Inside USD

Critical Funding for Faculty Provided by International Opportunity Grants

Friday, November 20, 2009

iog-photoIf you could have up to $4,000 for an international research grant, where would you go?

For Leonora Simonovis, Kevin Guerrieri and Amanda Petersen (pictured, left to right), all professors in the University of San Diego’s Department of Languages and Literature, the answer was the same: the Latin American Society Association’s XXVII International Congress Conference June 11-14, 2009, in Rio de Janeiro, Brazil.

They were among five USD representatives who, through a successful International Opportunity Grant application, received the critical funding to attend an event that takes place once every 18 months. Their attendance enabled them to present or enhance their respective research topics and to network with international colleagues.

“It’s the premier conference in our field,” Petersen said. “There are panels and dialogues and contacts there that we would have missed out on no matter where you are in the United States.”

Guerrieri’s grant afforded him the chance to travel to both Colombia, where his book project is focused, and to Brazil to present a book chapter at the conference. “Without the grant it would have been very expensive,” he said.

The experience also provided a chance to learn more about themselves.

“It was my first time in Brazil,” Simonovis said. “I struggled with Portuguese, but that was good because it taught me to be a beginner and helped in teaching my students in Spanish classes. It’s good to remember that you’re a beginner in other things.”

The three professors were among USD grant recipients attending a special presentation Thursday during International Education Week in the Hahn University Center’s Exhibition Hall. Each presenter gave a brief synopsis of where they went and what they did. Travel encompassed such diverse places as Lithuania, Guatemala, Grenada, Galapagos Islands, Kenya, Palestine and Israel, New Zealand, Sierra Leone, South Africa and South Korea.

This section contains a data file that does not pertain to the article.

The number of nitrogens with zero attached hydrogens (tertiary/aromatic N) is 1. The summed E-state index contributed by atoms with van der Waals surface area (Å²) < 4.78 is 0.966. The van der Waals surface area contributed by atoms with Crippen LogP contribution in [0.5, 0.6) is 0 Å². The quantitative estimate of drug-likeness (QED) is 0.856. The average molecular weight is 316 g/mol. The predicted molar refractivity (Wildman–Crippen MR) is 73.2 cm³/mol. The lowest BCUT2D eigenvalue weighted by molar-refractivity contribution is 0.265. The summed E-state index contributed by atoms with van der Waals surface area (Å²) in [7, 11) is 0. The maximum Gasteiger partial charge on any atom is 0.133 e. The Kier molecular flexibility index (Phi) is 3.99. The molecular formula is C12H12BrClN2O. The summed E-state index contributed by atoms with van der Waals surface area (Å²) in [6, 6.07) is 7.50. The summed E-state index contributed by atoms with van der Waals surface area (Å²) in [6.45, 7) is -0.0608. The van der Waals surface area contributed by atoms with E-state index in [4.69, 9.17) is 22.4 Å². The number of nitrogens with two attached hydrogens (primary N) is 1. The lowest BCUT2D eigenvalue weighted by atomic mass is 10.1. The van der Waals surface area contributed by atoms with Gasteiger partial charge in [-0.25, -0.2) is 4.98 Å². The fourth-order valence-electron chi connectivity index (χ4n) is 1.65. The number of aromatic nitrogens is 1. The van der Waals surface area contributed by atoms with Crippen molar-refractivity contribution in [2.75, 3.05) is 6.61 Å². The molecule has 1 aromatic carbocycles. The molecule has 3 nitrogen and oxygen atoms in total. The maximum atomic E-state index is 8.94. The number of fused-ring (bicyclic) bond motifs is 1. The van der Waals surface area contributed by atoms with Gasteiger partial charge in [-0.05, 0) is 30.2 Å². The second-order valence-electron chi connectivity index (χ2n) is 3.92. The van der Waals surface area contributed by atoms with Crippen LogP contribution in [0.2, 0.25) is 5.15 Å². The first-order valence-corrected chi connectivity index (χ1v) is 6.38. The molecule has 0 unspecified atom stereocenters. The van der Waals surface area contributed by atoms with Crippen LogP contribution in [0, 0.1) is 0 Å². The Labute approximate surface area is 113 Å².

Carl Jubran, associate provost for international affairs, and his office took charge of the IOG program in 2006 when internationalization became a strategic initiative at USD. He said 118 faculty and staff have been awarded grants; the average amount awarded this past year was $1,850.

“The grants are usually able to fund a project fully,” he said. Most USD departments provide faculty with a yearly amount designated for domestic and international travel combined, Jubran added, but it’s often not enough. Jubran likes providing opportunities for international intellectual enhancement as well as the benefits that come back to USD.

“Faculty often, when they go abroad, ultimately come back to our office and want to propose a faculty-led program in that country or they’ll think about teaching a course abroad,” Jubran said.

A 2008 grant awarded to Joan B. Kroc Institute for Peace & Justice Deputy Director Dee Aker actually led to an impromptu introduction to Milburn Line, then working with an NGO in Colombia where Aker was doing research. They met, talked and when the IPJ recently sought a permanent director, Aker mentioned Line as a potential candidate. He applied, interviewed and in August was hired.

Aker’s most recent IOG was also noteworthy. She partnered with Major Jason Ruedi, a Naval Science officer instructor in the San Diego NROTC program, “to conduct an on-the-ground assessment to analyze changing security priorities in Nepal,” according to Aker’s project description.

“It was a terrific opportunity, not just to participate, but to participate across departmental boundaries at USD. Together we were able to model a whole community approach to security,” Ruedi said.

— Ryan T. Blystone

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